Sunnova Energy’s disappointing debut on the New York Stock Exchange won’t deter investors from supporting solar, as signs point to rising demand for clean, renewable energy sources.
Houston-based Sunnova Energy International Inc.’s stock opened at $12 on July 26, far less than the $16 to $18 the company projected a few weeks earlier. The stock tumbled 6.3% its first day and is yet to trade at or above its IPO price.
Still, the weak performance may have been a result of factors unique to the company, not a sign of wider issues in the solar industry. A disagreement with competitor Sunrun Inc. probably undercut the IPO. Sunrun send a note ahead of the IPO that accused Sunnova of making “misleading or inaccurate” claims about the relative costs of the company’s products to consumers. That may have rattled investors.
“The solar industry, broadly speaking, is going to grow both domestically and internationally,” Nathanael Greene, a senior renewable energy policy analyst at the Natural Resources Defense Council, told Karma. “We have to if we want to avoid climate catastrophe.”
Private investment is seen on a growth path for at least the next few years, spurred by oil and gas majors’ transition away from carbon-based fuels. Private equity is eyeing solar and other as it develops into a “safe and growing asset class” due to the technology proving itself, Latham & Watkins partners Eli Katz and Omar Nazif wrote last week.
The U.S. solar sector as a whole has performed strongly this year. The Invesco Solar ETF and the Invesco WilderHill Clean Energy ETF are two of the best performing Exchange Traded Funds year-to-date, according to ETF Strategy.
Shares in SunPower Corporation, a San Jose, California-based company that designs and manufactures solar panels have more than doubled this year. Tempe, Arizona-based First Solar, Inc. is up about 50% year-to-date, led by strong growth in power plant installation and the ramp up of production of new panels.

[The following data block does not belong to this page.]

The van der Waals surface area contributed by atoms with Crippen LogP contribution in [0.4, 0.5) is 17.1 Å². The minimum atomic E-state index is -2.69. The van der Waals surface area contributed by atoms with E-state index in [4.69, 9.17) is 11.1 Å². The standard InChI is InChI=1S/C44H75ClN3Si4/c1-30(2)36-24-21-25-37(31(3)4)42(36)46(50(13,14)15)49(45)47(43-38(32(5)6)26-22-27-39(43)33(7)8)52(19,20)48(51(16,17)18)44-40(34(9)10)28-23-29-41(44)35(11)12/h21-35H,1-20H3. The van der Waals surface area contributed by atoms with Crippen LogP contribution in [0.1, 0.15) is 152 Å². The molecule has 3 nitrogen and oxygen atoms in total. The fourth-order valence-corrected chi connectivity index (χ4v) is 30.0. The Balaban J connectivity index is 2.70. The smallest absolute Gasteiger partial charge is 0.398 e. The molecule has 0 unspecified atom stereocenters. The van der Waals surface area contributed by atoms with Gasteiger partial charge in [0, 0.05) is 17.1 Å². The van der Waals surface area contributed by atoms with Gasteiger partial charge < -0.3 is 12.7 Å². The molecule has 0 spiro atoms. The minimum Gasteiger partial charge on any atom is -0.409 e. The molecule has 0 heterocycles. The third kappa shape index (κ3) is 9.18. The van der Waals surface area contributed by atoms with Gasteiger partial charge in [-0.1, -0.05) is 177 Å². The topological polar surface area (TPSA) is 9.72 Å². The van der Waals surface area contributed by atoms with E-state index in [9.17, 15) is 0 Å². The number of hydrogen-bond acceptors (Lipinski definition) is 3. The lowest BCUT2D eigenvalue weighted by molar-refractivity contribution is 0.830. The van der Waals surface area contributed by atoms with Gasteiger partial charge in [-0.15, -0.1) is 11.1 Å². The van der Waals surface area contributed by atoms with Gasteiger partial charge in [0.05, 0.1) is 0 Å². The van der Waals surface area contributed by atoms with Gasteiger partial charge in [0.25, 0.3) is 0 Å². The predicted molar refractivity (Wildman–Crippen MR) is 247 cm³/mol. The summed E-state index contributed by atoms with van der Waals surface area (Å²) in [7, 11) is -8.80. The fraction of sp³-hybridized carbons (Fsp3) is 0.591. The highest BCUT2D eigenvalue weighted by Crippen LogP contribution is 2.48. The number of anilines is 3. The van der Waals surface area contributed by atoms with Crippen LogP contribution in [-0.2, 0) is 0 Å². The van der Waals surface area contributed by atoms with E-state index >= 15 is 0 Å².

“Big private companies, tech companies are making big investments in renewables because once the initial investment is made they have a stable, cheap energy source,” Greene said. “The sun will continue to rise and the wind will blow, and they’re free.”
The U.S. is projected to install 13 gigawatts of new solar capacity this year, up about 25% from 2018, according to a report from the Solar Energy Industries Association and Wood Mackenzie. Strength is concentrated in the residential sector, while non-residential installations will slip as the industry adapts to reduced incentives in some key markets.
Total installed U.S. photovoltaic capacity is expected to more than double by 2024, when more than 15 gigawatts of capacity will be installed annually, the Solar Energy Industries Association Wood Mackenzie report showed.
Renewable energy is undercutting the cost of new natural gas and coal generation in a growing number of regions, according to Lazard, a financial advisory firm. Some renewables, especially onshore wind and utility-scale solar, is cheaper than the lowest-cost gas and coal in many cases, even without subsidies factored in, Lazard’s Levelized Cost of Energy shows.
“Renewable electricity isn’t only good for the environment and profits but also for jobs,” Greene said. “Solar jobs are the fastest growing sector, closely followed by wind jobs. Solar is not just a great investment for industry but also for our communities.”
The cost to install solar has dropped more than 70% over the last decade, leading to a rapid expansion of the industry into new markets and leading to more panels being installed nationwide, according to Lazard. There’s no reason to expect the trend to end, so investors looking for sustainable opportunities should take note.